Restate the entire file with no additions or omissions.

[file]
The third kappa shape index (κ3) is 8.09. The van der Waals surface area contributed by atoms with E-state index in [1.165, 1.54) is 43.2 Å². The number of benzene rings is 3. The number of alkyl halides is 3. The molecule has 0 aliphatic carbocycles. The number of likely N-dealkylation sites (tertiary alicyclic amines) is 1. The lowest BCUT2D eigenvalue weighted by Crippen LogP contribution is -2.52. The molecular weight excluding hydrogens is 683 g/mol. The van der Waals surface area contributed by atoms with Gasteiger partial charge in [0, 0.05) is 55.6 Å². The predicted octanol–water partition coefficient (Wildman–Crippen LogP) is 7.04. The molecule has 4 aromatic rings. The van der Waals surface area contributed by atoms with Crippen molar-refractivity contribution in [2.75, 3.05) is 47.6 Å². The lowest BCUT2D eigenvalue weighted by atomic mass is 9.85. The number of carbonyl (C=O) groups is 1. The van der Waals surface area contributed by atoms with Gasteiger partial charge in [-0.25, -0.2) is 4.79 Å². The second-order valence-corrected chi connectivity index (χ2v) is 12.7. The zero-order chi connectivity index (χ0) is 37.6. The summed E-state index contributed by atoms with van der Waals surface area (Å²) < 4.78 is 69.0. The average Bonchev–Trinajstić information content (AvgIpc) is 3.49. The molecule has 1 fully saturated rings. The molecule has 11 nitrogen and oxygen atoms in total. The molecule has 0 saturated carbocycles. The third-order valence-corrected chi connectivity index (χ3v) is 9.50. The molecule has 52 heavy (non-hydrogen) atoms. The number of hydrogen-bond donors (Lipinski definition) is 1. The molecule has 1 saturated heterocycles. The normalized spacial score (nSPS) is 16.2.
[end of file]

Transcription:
The third kappa shape index (κ3) is 8.09. The van der Waals surface area contributed by atoms with E-state index in [1.165, 1.54) is 43.2 Å². The number of benzene rings is 3. The number of alkyl halides is 3. The molecule has 0 aliphatic carbocycles. The number of likely N-dealkylation sites (tertiary alicyclic amines) is 1. The lowest BCUT2D eigenvalue weighted by Crippen LogP contribution is -2.52. The molecular weight excluding hydrogens is 683 g/mol. The van der Waals surface area contributed by atoms with Gasteiger partial charge in [0, 0.05) is 55.6 Å². The predicted octanol–water partition coefficient (Wildman–Crippen LogP) is 7.04. The molecule has 4 aromatic rings. The van der Waals surface area contributed by atoms with Crippen molar-refractivity contribution in [2.75, 3.05) is 47.6 Å². The lowest BCUT2D eigenvalue weighted by atomic mass is 9.85. The number of carbonyl (C=O) groups is 1. The van der Waals surface area contributed by atoms with Gasteiger partial charge in [-0.25, -0.2) is 4.79 Å². The second-order valence-corrected chi connectivity index (χ2v) is 12.7. The zero-order chi connectivity index (χ0) is 37.6. The summed E-state index contributed by atoms with van der Waals surface area (Å²) < 4.78 is 69.0. The average Bonchev–Trinajstić information content (AvgIpc) is 3.49. The molecule has 1 fully saturated rings. The molecule has 11 nitrogen and oxygen atoms in total. The molecule has 0 saturated carbocycles. The third-order valence-corrected chi connectivity index (χ3v) is 9.50. The molecule has 52 heavy (non-hydrogen) atoms. The number of hydrogen-bond donors (Lipinski definition) is 1. The molecule has 1 saturated heterocycles. The normalized spacial score (nSPS) is 16.2.